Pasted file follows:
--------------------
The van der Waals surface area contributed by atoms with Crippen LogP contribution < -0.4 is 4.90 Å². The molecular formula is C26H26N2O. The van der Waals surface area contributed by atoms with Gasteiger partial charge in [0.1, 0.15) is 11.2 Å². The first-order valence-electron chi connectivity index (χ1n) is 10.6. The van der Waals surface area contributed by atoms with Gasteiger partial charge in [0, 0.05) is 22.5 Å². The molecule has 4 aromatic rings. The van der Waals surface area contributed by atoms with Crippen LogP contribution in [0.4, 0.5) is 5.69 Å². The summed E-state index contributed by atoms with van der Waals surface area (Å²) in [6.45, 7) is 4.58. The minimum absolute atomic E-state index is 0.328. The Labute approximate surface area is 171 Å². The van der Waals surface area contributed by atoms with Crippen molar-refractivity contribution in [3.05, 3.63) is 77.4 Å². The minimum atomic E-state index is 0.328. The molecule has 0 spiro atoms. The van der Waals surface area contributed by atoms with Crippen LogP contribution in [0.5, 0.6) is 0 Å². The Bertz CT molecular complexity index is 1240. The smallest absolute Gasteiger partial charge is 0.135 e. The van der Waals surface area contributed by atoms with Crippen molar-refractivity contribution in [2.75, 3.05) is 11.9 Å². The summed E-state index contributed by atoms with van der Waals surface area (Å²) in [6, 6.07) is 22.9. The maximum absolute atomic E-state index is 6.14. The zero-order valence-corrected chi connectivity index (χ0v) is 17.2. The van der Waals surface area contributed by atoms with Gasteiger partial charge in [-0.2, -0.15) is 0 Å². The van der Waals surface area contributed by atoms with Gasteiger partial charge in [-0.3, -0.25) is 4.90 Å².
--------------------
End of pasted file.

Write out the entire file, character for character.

The van der Waals surface area contributed by atoms with Crippen LogP contribution < -0.4 is 4.90 Å². The molecular formula is C26H26N2O. The van der Waals surface area contributed by atoms with Gasteiger partial charge in [0.1, 0.15) is 11.2 Å². The first-order valence-electron chi connectivity index (χ1n) is 10.6. The van der Waals surface area contributed by atoms with Gasteiger partial charge in [0, 0.05) is 22.5 Å². The molecule has 4 aromatic rings. The van der Waals surface area contributed by atoms with Crippen LogP contribution in [0.4, 0.5) is 5.69 Å². The summed E-state index contributed by atoms with van der Waals surface area (Å²) in [6.45, 7) is 4.58. The minimum absolute atomic E-state index is 0.328. The Labute approximate surface area is 171 Å². The van der Waals surface area contributed by atoms with Crippen molar-refractivity contribution in [3.05, 3.63) is 77.4 Å². The minimum atomic E-state index is 0.328. The molecule has 0 spiro atoms. The van der Waals surface area contributed by atoms with Crippen LogP contribution in [0.5, 0.6) is 0 Å². The Bertz CT molecular complexity index is 1240. The smallest absolute Gasteiger partial charge is 0.135 e. The van der Waals surface area contributed by atoms with Crippen molar-refractivity contribution in [2.75, 3.05) is 11.9 Å². The summed E-state index contributed by atoms with van der Waals surface area (Å²) in [6, 6.07) is 22.9. The maximum absolute atomic E-state index is 6.14. The zero-order valence-corrected chi connectivity index (χ0v) is 17.2. The van der Waals surface area contributed by atoms with Gasteiger partial charge in [-0.2, -0.15) is 0 Å². The van der Waals surface area contributed by atoms with Gasteiger partial charge in [-0.3, -0.25) is 4.90 Å².